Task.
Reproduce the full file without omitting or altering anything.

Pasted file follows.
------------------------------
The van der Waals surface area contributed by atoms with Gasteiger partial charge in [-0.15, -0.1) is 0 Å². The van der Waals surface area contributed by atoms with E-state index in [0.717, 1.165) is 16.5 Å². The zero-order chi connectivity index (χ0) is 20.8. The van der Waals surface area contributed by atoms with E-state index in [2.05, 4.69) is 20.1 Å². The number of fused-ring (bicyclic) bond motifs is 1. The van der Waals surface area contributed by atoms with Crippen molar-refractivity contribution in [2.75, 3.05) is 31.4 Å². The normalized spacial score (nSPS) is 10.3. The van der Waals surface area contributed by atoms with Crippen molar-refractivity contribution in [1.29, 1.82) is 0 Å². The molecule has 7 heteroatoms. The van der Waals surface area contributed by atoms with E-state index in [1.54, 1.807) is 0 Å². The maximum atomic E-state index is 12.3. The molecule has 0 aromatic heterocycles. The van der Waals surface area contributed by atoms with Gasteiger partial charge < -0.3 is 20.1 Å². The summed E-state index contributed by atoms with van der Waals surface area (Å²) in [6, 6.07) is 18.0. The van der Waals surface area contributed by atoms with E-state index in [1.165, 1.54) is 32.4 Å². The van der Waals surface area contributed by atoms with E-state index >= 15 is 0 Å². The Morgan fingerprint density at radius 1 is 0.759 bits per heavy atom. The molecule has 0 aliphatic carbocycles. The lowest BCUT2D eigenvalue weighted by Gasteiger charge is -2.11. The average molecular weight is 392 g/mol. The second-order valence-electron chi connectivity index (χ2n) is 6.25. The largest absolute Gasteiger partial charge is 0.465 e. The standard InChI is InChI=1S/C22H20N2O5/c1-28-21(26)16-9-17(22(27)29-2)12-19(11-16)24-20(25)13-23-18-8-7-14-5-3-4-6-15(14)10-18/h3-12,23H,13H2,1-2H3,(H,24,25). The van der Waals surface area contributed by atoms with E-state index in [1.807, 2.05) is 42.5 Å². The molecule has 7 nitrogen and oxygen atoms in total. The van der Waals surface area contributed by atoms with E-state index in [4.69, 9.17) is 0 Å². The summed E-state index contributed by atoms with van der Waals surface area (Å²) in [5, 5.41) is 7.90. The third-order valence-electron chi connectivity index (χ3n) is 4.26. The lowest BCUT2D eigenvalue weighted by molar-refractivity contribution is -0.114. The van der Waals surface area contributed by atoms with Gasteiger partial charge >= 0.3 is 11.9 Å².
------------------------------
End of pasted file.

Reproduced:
The van der Waals surface area contributed by atoms with Gasteiger partial charge in [-0.15, -0.1) is 0 Å². The van der Waals surface area contributed by atoms with E-state index in [0.717, 1.165) is 16.5 Å². The zero-order chi connectivity index (χ0) is 20.8. The van der Waals surface area contributed by atoms with E-state index in [2.05, 4.69) is 20.1 Å². The number of fused-ring (bicyclic) bond motifs is 1. The van der Waals surface area contributed by atoms with Crippen molar-refractivity contribution in [2.75, 3.05) is 31.4 Å². The normalized spacial score (nSPS) is 10.3. The van der Waals surface area contributed by atoms with Crippen molar-refractivity contribution in [1.29, 1.82) is 0 Å². The molecule has 7 heteroatoms. The van der Waals surface area contributed by atoms with E-state index in [1.54, 1.807) is 0 Å². The maximum atomic E-state index is 12.3. The molecule has 0 aromatic heterocycles. The van der Waals surface area contributed by atoms with Gasteiger partial charge < -0.3 is 20.1 Å². The summed E-state index contributed by atoms with van der Waals surface area (Å²) in [6, 6.07) is 18.0. The van der Waals surface area contributed by atoms with E-state index in [1.165, 1.54) is 32.4 Å². The van der Waals surface area contributed by atoms with E-state index >= 15 is 0 Å². The Morgan fingerprint density at radius 1 is 0.759 bits per heavy atom. The molecule has 0 aliphatic carbocycles. The lowest BCUT2D eigenvalue weighted by Gasteiger charge is -2.11. The average molecular weight is 392 g/mol. The second-order valence-electron chi connectivity index (χ2n) is 6.25. The largest absolute Gasteiger partial charge is 0.465 e. The standard InChI is InChI=1S/C22H20N2O5/c1-28-21(26)16-9-17(22(27)29-2)12-19(11-16)24-20(25)13-23-18-8-7-14-5-3-4-6-15(14)10-18/h3-12,23H,13H2,1-2H3,(H,24,25). The van der Waals surface area contributed by atoms with E-state index in [1.807, 2.05) is 42.5 Å². The molecule has 7 nitrogen and oxygen atoms in total. The van der Waals surface area contributed by atoms with E-state index in [4.69, 9.17) is 0 Å². The summed E-state index contributed by atoms with van der Waals surface area (Å²) in [5, 5.41) is 7.90. The third-order valence-electron chi connectivity index (χ3n) is 4.26. The lowest BCUT2D eigenvalue weighted by molar-refractivity contribution is -0.114. The van der Waals surface area contributed by atoms with Gasteiger partial charge >= 0.3 is 11.9 Å².